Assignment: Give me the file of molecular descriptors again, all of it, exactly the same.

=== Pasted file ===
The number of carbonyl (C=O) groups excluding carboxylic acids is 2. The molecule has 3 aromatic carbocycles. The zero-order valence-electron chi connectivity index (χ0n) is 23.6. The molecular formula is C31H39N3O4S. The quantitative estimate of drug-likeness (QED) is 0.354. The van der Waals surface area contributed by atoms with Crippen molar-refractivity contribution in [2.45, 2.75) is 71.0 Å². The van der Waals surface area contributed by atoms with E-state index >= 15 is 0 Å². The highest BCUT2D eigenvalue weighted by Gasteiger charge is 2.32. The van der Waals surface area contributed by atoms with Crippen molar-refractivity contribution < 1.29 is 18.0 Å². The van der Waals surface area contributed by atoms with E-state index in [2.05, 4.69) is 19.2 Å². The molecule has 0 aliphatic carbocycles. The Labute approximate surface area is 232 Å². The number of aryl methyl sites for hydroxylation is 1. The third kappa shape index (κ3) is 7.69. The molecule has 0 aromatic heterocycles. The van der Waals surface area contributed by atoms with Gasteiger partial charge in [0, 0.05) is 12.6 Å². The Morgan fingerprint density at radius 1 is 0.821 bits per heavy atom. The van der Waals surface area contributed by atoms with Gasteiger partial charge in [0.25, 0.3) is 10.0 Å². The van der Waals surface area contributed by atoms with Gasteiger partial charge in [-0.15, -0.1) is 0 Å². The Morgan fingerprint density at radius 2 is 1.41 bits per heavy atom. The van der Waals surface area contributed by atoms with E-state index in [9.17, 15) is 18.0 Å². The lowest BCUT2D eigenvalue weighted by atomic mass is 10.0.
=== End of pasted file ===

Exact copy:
The number of carbonyl (C=O) groups excluding carboxylic acids is 2. The molecule has 3 aromatic carbocycles. The zero-order valence-electron chi connectivity index (χ0n) is 23.6. The molecular formula is C31H39N3O4S. The quantitative estimate of drug-likeness (QED) is 0.354. The van der Waals surface area contributed by atoms with Crippen molar-refractivity contribution in [2.45, 2.75) is 71.0 Å². The van der Waals surface area contributed by atoms with E-state index >= 15 is 0 Å². The highest BCUT2D eigenvalue weighted by Gasteiger charge is 2.32. The van der Waals surface area contributed by atoms with Crippen molar-refractivity contribution < 1.29 is 18.0 Å². The van der Waals surface area contributed by atoms with E-state index in [2.05, 4.69) is 19.2 Å². The molecule has 0 aliphatic carbocycles. The Labute approximate surface area is 232 Å². The number of aryl methyl sites for hydroxylation is 1. The third kappa shape index (κ3) is 7.69. The molecule has 0 aromatic heterocycles. The van der Waals surface area contributed by atoms with Gasteiger partial charge in [0, 0.05) is 12.6 Å². The Morgan fingerprint density at radius 1 is 0.821 bits per heavy atom. The van der Waals surface area contributed by atoms with Gasteiger partial charge in [0.25, 0.3) is 10.0 Å². The van der Waals surface area contributed by atoms with Gasteiger partial charge in [-0.15, -0.1) is 0 Å². The Morgan fingerprint density at radius 2 is 1.41 bits per heavy atom. The van der Waals surface area contributed by atoms with E-state index in [9.17, 15) is 18.0 Å². The lowest BCUT2D eigenvalue weighted by atomic mass is 10.0.